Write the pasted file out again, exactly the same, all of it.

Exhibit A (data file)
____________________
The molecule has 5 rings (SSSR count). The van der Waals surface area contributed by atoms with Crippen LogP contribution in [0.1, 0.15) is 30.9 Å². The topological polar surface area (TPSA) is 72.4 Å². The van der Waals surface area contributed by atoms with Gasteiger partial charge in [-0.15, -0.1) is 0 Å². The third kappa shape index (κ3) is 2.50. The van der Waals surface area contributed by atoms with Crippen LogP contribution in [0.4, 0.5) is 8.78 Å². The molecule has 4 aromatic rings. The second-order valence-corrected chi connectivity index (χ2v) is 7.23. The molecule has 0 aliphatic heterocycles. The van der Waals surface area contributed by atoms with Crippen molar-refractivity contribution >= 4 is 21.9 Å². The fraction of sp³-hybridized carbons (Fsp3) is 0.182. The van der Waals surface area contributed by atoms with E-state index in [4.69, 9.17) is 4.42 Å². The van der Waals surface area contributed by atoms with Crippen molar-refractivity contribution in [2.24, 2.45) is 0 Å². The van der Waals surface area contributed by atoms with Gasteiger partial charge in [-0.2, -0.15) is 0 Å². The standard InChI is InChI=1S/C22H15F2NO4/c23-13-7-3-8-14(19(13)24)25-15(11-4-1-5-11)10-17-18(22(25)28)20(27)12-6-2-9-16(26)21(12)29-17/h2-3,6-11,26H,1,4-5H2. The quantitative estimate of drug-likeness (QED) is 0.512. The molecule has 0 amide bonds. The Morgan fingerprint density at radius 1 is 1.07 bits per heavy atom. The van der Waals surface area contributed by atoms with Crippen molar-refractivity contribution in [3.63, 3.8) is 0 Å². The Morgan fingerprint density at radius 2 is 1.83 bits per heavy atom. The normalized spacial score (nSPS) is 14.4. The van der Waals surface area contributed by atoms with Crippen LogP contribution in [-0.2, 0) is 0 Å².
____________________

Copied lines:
The molecule has 5 rings (SSSR count). The van der Waals surface area contributed by atoms with Crippen LogP contribution in [0.1, 0.15) is 30.9 Å². The topological polar surface area (TPSA) is 72.4 Å². The van der Waals surface area contributed by atoms with Gasteiger partial charge in [-0.15, -0.1) is 0 Å². The third kappa shape index (κ3) is 2.50. The van der Waals surface area contributed by atoms with Crippen LogP contribution in [0.4, 0.5) is 8.78 Å². The molecule has 4 aromatic rings. The second-order valence-corrected chi connectivity index (χ2v) is 7.23. The molecule has 0 aliphatic heterocycles. The van der Waals surface area contributed by atoms with Crippen molar-refractivity contribution >= 4 is 21.9 Å². The fraction of sp³-hybridized carbons (Fsp3) is 0.182. The van der Waals surface area contributed by atoms with E-state index in [4.69, 9.17) is 4.42 Å². The van der Waals surface area contributed by atoms with Crippen molar-refractivity contribution in [2.24, 2.45) is 0 Å². The van der Waals surface area contributed by atoms with Gasteiger partial charge in [-0.2, -0.15) is 0 Å². The standard InChI is InChI=1S/C22H15F2NO4/c23-13-7-3-8-14(19(13)24)25-15(11-4-1-5-11)10-17-18(22(25)28)20(27)12-6-2-9-16(26)21(12)29-17/h2-3,6-11,26H,1,4-5H2. The quantitative estimate of drug-likeness (QED) is 0.512. The molecule has 0 amide bonds. The Morgan fingerprint density at radius 1 is 1.07 bits per heavy atom. The van der Waals surface area contributed by atoms with Crippen molar-refractivity contribution in [3.63, 3.8) is 0 Å². The Morgan fingerprint density at radius 2 is 1.83 bits per heavy atom. The normalized spacial score (nSPS) is 14.4. The van der Waals surface area contributed by atoms with Crippen LogP contribution in [-0.2, 0) is 0 Å².